Each year at this time, Canadians reflect on current challenges and consider future steps in achieving equality for all women in all aspects of their lives.

In 1977, the United Nations General Assembly adopted a resolution calling on member states to proclaim a day for women's rights and international peace. Following the United Nations' lead, Canada chose March 8 to celebrate International Women's Day. This is International Women's Week.

This year the theme is strong leadership, strong women, strong world equals equality, reflecting the government's firm belief that increasing women's participation and access to leadership roles and opportunities will help women and girls reach their full potential and help build a more prosperous Canada.


Canadian women have made enormous strides. The current Conservative government has the highest percentage of women in cabinet in Canadian history. Ministers Rona Ambrose, Leona Aglukkaq, Diane Finley, Bev Oda, Josée Verner, Diane Ablonczy, Lynne Yelich, Helena Guergis, Gail Shea, Lisa Raitt and Parliamentary Secretaries Alice Wong, Shelly Glover and Sylvie Boucher are models of strong women who are leading by example.

Of course, I would be remiss, honourable senators, if I did not mention our highly respected Senate leader and cabinet minister, the Honourable Senator Marjory LeBreton, as well as the Deputy Leader of the Opposition, the Honourable Senator Claudette Tardif. I must also express my respect for the distinguished women of our Senate caucus, paying particular attention to the Chair of our Human Rights Committee, Senator Raynell Andreychuk; my Senate buddy, Senator Nancy Ruth; and my seatmate and former Olympian, Senator Nancy Greene Raine. I am the envy of many of her fans. I also have a phobia of skiing, and Senator Raine has offered to teach me.

Around great women are equally great gentlemen. In our Conservative caucus, and especially our Senate caucus, they are all great men. I must especially acknowledge my sponsor, the one and only Senator Gerry St. Germain, or as my best friend Nancy's Falcone's daughters, Taylor and Julia, endearingly refer to him, "the Duke."

Some Hon. Senators: Hear, hear!

Senator Martin: It is a fitting name for a man who reminds them of their own Nono, or grandfather, Tony Mior. They both possess the qualities of uncompromising integrity, steely grit, tireless commitment to family and friends and, of course, a bit of swagger, which have earned them the respect of many.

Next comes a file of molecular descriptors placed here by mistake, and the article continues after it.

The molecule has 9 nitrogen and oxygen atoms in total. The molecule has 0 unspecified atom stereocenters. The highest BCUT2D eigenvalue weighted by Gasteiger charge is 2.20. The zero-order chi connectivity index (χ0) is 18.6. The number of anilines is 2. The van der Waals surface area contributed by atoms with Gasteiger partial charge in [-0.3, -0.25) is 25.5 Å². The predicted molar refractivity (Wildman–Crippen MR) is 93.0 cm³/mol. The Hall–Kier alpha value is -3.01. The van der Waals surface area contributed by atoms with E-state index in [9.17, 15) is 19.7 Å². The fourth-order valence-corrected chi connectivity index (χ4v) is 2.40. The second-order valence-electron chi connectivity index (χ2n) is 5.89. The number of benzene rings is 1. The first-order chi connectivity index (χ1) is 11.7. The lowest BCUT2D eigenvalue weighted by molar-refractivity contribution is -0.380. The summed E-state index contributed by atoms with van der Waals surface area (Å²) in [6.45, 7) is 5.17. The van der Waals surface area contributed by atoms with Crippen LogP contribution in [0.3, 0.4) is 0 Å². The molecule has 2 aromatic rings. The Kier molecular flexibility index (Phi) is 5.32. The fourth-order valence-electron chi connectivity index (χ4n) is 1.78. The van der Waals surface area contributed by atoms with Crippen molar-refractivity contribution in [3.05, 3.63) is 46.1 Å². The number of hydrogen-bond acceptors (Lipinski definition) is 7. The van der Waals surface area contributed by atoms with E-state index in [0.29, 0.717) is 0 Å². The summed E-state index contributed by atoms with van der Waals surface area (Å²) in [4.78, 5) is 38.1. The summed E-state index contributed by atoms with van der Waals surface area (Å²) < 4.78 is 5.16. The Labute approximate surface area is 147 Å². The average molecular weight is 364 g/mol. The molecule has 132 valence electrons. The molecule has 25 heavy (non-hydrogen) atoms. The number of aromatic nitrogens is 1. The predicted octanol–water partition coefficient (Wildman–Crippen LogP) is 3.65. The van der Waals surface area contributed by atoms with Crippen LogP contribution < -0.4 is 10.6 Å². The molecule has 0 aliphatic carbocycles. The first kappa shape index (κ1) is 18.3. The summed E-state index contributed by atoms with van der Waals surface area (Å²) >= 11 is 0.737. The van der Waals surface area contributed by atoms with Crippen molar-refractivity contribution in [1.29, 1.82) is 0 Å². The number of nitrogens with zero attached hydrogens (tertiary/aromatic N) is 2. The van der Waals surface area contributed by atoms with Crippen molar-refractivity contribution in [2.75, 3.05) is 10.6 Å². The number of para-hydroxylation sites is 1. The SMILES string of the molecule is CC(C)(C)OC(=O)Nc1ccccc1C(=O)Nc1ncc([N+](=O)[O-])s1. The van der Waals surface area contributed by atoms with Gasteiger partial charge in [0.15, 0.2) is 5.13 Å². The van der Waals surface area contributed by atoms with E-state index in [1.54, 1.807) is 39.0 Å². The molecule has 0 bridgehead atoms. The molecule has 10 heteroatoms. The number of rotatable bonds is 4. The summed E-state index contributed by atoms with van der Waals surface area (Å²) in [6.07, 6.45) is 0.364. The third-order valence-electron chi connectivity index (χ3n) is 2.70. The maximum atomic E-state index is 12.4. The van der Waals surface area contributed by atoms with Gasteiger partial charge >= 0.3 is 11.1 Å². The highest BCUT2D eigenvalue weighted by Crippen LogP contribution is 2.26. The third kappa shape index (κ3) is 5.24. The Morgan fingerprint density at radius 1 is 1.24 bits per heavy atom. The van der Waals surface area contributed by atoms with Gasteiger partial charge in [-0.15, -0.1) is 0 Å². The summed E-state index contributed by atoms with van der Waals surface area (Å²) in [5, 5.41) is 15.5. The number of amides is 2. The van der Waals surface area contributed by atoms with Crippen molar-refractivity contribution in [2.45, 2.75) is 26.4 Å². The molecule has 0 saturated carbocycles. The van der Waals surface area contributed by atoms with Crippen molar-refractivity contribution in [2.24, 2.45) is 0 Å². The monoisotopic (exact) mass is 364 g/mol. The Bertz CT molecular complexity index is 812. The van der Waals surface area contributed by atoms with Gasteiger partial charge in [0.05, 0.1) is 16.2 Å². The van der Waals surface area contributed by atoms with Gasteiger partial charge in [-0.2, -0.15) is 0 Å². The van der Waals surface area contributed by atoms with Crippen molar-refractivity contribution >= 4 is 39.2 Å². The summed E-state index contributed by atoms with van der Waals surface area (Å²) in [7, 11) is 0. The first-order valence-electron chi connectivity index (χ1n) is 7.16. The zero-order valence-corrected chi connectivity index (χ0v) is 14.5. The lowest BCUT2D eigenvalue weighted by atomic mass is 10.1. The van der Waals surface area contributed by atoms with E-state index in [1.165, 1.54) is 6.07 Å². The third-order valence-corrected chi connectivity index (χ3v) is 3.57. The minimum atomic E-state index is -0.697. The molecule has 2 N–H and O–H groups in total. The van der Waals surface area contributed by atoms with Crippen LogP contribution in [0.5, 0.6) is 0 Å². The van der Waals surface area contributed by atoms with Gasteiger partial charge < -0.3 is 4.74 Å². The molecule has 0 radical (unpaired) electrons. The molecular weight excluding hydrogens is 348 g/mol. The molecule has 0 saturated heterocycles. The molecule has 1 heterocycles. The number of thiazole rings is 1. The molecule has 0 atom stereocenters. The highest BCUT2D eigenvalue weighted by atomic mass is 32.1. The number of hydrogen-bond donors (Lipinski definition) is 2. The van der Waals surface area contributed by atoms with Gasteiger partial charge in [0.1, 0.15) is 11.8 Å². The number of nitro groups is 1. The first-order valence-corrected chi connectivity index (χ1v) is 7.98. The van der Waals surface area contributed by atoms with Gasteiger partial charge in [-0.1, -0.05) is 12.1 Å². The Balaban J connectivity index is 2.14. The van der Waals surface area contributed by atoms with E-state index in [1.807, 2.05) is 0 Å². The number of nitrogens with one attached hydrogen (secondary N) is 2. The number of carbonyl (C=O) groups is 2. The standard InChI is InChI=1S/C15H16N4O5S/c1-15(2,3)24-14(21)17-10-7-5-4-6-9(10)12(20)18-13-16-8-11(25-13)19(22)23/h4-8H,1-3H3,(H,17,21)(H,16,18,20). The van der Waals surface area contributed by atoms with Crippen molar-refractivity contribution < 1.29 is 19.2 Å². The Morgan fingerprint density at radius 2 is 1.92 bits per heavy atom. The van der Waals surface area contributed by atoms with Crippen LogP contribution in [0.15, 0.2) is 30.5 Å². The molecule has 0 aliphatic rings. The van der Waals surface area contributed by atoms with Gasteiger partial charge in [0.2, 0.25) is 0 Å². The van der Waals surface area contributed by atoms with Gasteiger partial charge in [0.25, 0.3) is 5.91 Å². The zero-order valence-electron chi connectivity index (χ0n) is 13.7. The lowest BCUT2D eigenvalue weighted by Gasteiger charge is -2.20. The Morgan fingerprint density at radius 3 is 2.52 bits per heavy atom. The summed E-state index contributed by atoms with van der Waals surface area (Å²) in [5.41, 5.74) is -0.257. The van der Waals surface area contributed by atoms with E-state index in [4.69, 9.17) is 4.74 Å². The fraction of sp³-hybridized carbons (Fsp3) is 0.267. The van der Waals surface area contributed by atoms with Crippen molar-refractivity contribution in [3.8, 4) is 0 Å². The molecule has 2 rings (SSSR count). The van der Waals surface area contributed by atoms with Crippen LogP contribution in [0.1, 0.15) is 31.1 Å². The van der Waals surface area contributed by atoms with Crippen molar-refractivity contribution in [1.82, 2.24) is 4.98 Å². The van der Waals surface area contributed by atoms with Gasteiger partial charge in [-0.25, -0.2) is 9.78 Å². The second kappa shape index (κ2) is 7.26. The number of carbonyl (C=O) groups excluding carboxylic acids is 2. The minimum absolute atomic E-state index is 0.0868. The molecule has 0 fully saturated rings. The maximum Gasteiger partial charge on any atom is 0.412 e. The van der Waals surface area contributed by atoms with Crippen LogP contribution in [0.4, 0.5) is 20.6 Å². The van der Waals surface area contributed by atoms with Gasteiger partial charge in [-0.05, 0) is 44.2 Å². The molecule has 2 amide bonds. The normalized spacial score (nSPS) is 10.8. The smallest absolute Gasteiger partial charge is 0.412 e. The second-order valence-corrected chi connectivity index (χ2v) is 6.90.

Senator St. Germain, thank you for taking me under your protective wing.

Thank you, honourable senators, for welcoming me so warmly and so instantly, for your kind words, generosity of spirit, and for showing me, through your authenticity, that being my best true self is the key to a successful and meaningful tenure in the Senate.

I must add my resounding words of thanks to the Clerk of the Senate, Mr. Paul Bélisle, and his staff in various departments, the senators' staff, the constables and the pages, who contribute much to the Senate of Canada.


Your impeccable professionalism is admirable. Thank you for helping me get settled in Ottawa.


Like our Prime Minister, the Right Honourable Stephen Harper, a leader of great character and clarity of vision can empower men and women to answer the call to action, to serve their country and put themselves in harm's way to protect others. Promoting the leadership and equality of women and girls, the Government of Canada is continuing the Canadian tradition of ensuring that women have the opportunity to participate fully in Canada's social, cultural, economic and democratic life. In asking me to serve in the Senate of Canada, Prime Minister Stephen Harper created an opportunity for me to give Metro Vancouver a voice at the governing table and add to the collective voice of other British Columbians, including Honourable Senator Richard Neufeld, former British Columbia Minister of Energy, Mines and Petroleum Resources, and Honourable Senator Larry Campbell, the former Mayor of Vancouver, who, for the record, got my vote.

One day during the last federal campaign, an elderly gentlemen said to me, "You know that in the past you could not be doing what you are doing now for two reasons: Because you are a woman and because you are Asian."

Honourable senators, on this day of International Women's Week, I pay tribute to all the courageous women of the suffrage movement and to Agnes Macphail, the only woman elected to the House of Commons in 1921, the first year in which women had the right to vote.

I also honour Douglas Jung, the first Conservative Canadian parliamentarian of Chinese descent, elected in 1957, whose biographic documentary, entitled I am the Canadian Delegate, truly inspired me during my own political journey. Douglas Jung and the pioneers of his heritage community built the railroads and ventured down untrodden paths so that others and I could follow.